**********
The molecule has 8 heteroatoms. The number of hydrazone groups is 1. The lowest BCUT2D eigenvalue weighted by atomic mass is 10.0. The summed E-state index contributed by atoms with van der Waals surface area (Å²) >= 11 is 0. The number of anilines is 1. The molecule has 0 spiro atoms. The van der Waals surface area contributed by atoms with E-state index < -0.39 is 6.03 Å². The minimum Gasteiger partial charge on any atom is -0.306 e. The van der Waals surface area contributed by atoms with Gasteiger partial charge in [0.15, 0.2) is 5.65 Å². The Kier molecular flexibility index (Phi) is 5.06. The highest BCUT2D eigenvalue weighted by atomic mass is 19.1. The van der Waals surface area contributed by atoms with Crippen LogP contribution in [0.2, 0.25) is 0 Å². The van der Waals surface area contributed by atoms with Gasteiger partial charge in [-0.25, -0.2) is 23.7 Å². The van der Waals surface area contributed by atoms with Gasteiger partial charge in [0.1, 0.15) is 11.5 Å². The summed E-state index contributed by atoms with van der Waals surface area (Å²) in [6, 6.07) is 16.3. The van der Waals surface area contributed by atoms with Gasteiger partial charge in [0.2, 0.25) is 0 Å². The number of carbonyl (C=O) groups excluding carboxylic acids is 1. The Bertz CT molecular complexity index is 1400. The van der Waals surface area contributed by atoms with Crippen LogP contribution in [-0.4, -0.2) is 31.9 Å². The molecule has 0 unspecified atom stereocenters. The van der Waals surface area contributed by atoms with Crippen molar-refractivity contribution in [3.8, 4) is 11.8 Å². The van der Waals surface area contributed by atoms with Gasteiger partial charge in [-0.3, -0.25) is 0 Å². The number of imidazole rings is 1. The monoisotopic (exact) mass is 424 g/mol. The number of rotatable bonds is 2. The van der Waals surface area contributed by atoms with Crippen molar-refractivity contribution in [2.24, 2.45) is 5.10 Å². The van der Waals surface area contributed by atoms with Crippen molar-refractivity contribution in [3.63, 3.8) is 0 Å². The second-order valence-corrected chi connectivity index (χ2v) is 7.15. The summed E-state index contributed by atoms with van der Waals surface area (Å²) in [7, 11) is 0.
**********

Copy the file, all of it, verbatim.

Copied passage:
The molecule has 8 heteroatoms. The number of hydrazone groups is 1. The lowest BCUT2D eigenvalue weighted by atomic mass is 10.0. The summed E-state index contributed by atoms with van der Waals surface area (Å²) >= 11 is 0. The number of anilines is 1. The molecule has 0 spiro atoms. The van der Waals surface area contributed by atoms with E-state index < -0.39 is 6.03 Å². The minimum Gasteiger partial charge on any atom is -0.306 e. The van der Waals surface area contributed by atoms with Gasteiger partial charge in [0.15, 0.2) is 5.65 Å². The Kier molecular flexibility index (Phi) is 5.06. The highest BCUT2D eigenvalue weighted by atomic mass is 19.1. The van der Waals surface area contributed by atoms with Crippen LogP contribution in [0.2, 0.25) is 0 Å². The van der Waals surface area contributed by atoms with Gasteiger partial charge in [-0.25, -0.2) is 23.7 Å². The van der Waals surface area contributed by atoms with Gasteiger partial charge in [0.1, 0.15) is 11.5 Å². The summed E-state index contributed by atoms with van der Waals surface area (Å²) in [6, 6.07) is 16.3. The van der Waals surface area contributed by atoms with Gasteiger partial charge in [0.2, 0.25) is 0 Å². The number of carbonyl (C=O) groups excluding carboxylic acids is 1. The Bertz CT molecular complexity index is 1400. The van der Waals surface area contributed by atoms with Crippen LogP contribution in [-0.4, -0.2) is 31.9 Å². The molecule has 0 unspecified atom stereocenters. The van der Waals surface area contributed by atoms with Crippen molar-refractivity contribution in [3.8, 4) is 11.8 Å². The van der Waals surface area contributed by atoms with Gasteiger partial charge in [-0.3, -0.25) is 0 Å². The number of imidazole rings is 1. The monoisotopic (exact) mass is 424 g/mol. The number of rotatable bonds is 2. The van der Waals surface area contributed by atoms with Crippen molar-refractivity contribution in [2.24, 2.45) is 5.10 Å². The van der Waals surface area contributed by atoms with Crippen molar-refractivity contribution in [3.63, 3.8) is 0 Å². The second-order valence-corrected chi connectivity index (χ2v) is 7.15. The summed E-state index contributed by atoms with van der Waals surface area (Å²) in [7, 11) is 0.